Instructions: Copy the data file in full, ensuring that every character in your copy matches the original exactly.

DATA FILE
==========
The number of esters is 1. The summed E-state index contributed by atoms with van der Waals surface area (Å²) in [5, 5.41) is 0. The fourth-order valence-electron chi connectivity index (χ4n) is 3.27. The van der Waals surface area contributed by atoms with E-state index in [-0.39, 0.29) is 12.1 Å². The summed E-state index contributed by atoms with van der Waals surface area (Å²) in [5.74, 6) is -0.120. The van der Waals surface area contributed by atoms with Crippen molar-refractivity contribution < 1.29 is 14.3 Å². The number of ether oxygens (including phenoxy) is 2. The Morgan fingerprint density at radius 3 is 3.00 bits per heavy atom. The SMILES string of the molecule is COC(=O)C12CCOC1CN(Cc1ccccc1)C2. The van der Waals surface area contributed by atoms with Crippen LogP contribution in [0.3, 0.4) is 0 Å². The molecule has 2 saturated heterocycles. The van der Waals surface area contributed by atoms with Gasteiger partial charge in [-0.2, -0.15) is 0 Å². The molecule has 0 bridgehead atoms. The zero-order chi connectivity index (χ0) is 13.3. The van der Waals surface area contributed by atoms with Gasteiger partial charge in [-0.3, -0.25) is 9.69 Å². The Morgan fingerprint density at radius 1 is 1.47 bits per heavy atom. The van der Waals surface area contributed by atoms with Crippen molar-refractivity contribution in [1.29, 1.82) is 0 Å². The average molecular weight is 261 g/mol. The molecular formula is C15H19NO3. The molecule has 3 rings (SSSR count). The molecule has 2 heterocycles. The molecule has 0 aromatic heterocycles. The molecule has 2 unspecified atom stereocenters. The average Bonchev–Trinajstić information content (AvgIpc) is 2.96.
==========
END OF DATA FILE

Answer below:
The number of esters is 1. The summed E-state index contributed by atoms with van der Waals surface area (Å²) in [5, 5.41) is 0. The fourth-order valence-electron chi connectivity index (χ4n) is 3.27. The van der Waals surface area contributed by atoms with E-state index in [-0.39, 0.29) is 12.1 Å². The summed E-state index contributed by atoms with van der Waals surface area (Å²) in [5.74, 6) is -0.120. The van der Waals surface area contributed by atoms with Crippen molar-refractivity contribution < 1.29 is 14.3 Å². The number of ether oxygens (including phenoxy) is 2. The Morgan fingerprint density at radius 3 is 3.00 bits per heavy atom. The SMILES string of the molecule is COC(=O)C12CCOC1CN(Cc1ccccc1)C2. The van der Waals surface area contributed by atoms with Crippen LogP contribution in [0.3, 0.4) is 0 Å². The molecule has 2 saturated heterocycles. The van der Waals surface area contributed by atoms with Gasteiger partial charge in [-0.2, -0.15) is 0 Å². The molecule has 0 bridgehead atoms. The zero-order chi connectivity index (χ0) is 13.3. The van der Waals surface area contributed by atoms with Gasteiger partial charge in [-0.3, -0.25) is 9.69 Å². The Morgan fingerprint density at radius 1 is 1.47 bits per heavy atom. The van der Waals surface area contributed by atoms with Crippen molar-refractivity contribution in [1.29, 1.82) is 0 Å². The average molecular weight is 261 g/mol. The molecular formula is C15H19NO3. The molecule has 3 rings (SSSR count). The molecule has 2 heterocycles. The molecule has 0 aromatic heterocycles. The molecule has 2 unspecified atom stereocenters. The average Bonchev–Trinajstić information content (AvgIpc) is 2.96.